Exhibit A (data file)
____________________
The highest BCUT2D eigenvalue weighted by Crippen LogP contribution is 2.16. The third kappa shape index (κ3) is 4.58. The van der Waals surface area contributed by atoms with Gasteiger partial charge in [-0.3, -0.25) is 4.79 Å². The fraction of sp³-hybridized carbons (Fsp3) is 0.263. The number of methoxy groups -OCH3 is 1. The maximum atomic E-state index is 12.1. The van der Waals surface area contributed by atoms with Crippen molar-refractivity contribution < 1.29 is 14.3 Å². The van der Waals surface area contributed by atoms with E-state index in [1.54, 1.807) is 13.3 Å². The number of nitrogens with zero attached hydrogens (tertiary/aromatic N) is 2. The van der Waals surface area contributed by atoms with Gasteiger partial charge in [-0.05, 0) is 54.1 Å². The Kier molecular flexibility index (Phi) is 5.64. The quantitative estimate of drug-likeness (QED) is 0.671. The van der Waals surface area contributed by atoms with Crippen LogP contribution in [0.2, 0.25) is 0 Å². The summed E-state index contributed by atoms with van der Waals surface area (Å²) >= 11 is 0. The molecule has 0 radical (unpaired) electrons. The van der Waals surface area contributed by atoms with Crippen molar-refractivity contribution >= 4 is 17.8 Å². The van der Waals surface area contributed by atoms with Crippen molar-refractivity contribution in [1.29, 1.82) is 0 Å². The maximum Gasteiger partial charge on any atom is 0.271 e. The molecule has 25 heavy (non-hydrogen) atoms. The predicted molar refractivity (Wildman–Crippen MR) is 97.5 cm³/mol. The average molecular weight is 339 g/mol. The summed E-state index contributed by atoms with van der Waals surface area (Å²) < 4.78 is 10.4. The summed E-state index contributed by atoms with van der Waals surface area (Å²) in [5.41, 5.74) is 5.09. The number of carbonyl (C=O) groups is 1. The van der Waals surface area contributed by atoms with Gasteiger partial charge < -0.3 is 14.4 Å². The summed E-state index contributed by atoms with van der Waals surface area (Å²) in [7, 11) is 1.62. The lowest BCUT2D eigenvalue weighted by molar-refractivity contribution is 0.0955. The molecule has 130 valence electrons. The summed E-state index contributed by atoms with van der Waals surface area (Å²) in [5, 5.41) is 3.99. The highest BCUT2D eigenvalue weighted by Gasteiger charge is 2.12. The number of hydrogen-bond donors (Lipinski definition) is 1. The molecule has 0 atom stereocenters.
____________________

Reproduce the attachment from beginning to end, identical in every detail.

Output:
The highest BCUT2D eigenvalue weighted by Crippen LogP contribution is 2.16. The third kappa shape index (κ3) is 4.58. The van der Waals surface area contributed by atoms with Gasteiger partial charge in [-0.3, -0.25) is 4.79 Å². The fraction of sp³-hybridized carbons (Fsp3) is 0.263. The number of methoxy groups -OCH3 is 1. The maximum atomic E-state index is 12.1. The van der Waals surface area contributed by atoms with Crippen molar-refractivity contribution < 1.29 is 14.3 Å². The van der Waals surface area contributed by atoms with E-state index in [1.54, 1.807) is 13.3 Å². The number of nitrogens with zero attached hydrogens (tertiary/aromatic N) is 2. The van der Waals surface area contributed by atoms with Gasteiger partial charge in [-0.05, 0) is 54.1 Å². The Kier molecular flexibility index (Phi) is 5.64. The quantitative estimate of drug-likeness (QED) is 0.671. The van der Waals surface area contributed by atoms with Crippen LogP contribution in [0.2, 0.25) is 0 Å². The summed E-state index contributed by atoms with van der Waals surface area (Å²) >= 11 is 0. The molecule has 0 radical (unpaired) electrons. The van der Waals surface area contributed by atoms with Crippen molar-refractivity contribution >= 4 is 17.8 Å². The van der Waals surface area contributed by atoms with Crippen molar-refractivity contribution in [1.29, 1.82) is 0 Å². The maximum Gasteiger partial charge on any atom is 0.271 e. The molecule has 25 heavy (non-hydrogen) atoms. The predicted molar refractivity (Wildman–Crippen MR) is 97.5 cm³/mol. The average molecular weight is 339 g/mol. The summed E-state index contributed by atoms with van der Waals surface area (Å²) < 4.78 is 10.4. The summed E-state index contributed by atoms with van der Waals surface area (Å²) in [5.41, 5.74) is 5.09. The number of carbonyl (C=O) groups is 1. The van der Waals surface area contributed by atoms with Gasteiger partial charge < -0.3 is 14.4 Å². The summed E-state index contributed by atoms with van der Waals surface area (Å²) in [7, 11) is 1.62. The lowest BCUT2D eigenvalue weighted by molar-refractivity contribution is 0.0955. The molecule has 130 valence electrons. The summed E-state index contributed by atoms with van der Waals surface area (Å²) in [5, 5.41) is 3.99. The highest BCUT2D eigenvalue weighted by Gasteiger charge is 2.12. The number of hydrogen-bond donors (Lipinski definition) is 1. The molecule has 0 atom stereocenters.